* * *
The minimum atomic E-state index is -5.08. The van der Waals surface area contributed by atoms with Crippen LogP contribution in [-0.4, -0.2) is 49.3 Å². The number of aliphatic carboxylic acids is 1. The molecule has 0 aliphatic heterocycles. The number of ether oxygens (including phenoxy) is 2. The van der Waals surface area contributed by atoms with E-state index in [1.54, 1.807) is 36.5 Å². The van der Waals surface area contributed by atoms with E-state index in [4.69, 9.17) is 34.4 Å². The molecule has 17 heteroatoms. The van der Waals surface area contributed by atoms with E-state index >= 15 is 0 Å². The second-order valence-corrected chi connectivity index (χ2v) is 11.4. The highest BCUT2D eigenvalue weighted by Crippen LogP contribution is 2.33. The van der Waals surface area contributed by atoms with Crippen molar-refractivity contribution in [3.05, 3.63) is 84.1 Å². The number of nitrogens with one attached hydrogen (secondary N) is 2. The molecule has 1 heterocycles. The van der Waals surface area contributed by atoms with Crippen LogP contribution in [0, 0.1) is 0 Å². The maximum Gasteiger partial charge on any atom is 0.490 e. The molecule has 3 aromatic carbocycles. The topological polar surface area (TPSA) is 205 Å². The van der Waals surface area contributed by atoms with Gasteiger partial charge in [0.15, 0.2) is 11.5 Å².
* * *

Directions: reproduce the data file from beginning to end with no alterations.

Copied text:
The minimum atomic E-state index is -5.08. The van der Waals surface area contributed by atoms with Crippen LogP contribution in [-0.4, -0.2) is 49.3 Å². The number of aliphatic carboxylic acids is 1. The molecule has 0 aliphatic heterocycles. The number of ether oxygens (including phenoxy) is 2. The van der Waals surface area contributed by atoms with E-state index in [1.54, 1.807) is 36.5 Å². The van der Waals surface area contributed by atoms with E-state index in [4.69, 9.17) is 34.4 Å². The molecule has 17 heteroatoms. The van der Waals surface area contributed by atoms with E-state index >= 15 is 0 Å². The second-order valence-corrected chi connectivity index (χ2v) is 11.4. The highest BCUT2D eigenvalue weighted by Crippen LogP contribution is 2.33. The van der Waals surface area contributed by atoms with Crippen molar-refractivity contribution in [3.05, 3.63) is 84.1 Å². The number of nitrogens with one attached hydrogen (secondary N) is 2. The molecule has 1 heterocycles. The van der Waals surface area contributed by atoms with Crippen LogP contribution in [0, 0.1) is 0 Å². The maximum Gasteiger partial charge on any atom is 0.490 e. The molecule has 3 aromatic carbocycles. The topological polar surface area (TPSA) is 205 Å². The van der Waals surface area contributed by atoms with Gasteiger partial charge in [0.15, 0.2) is 11.5 Å².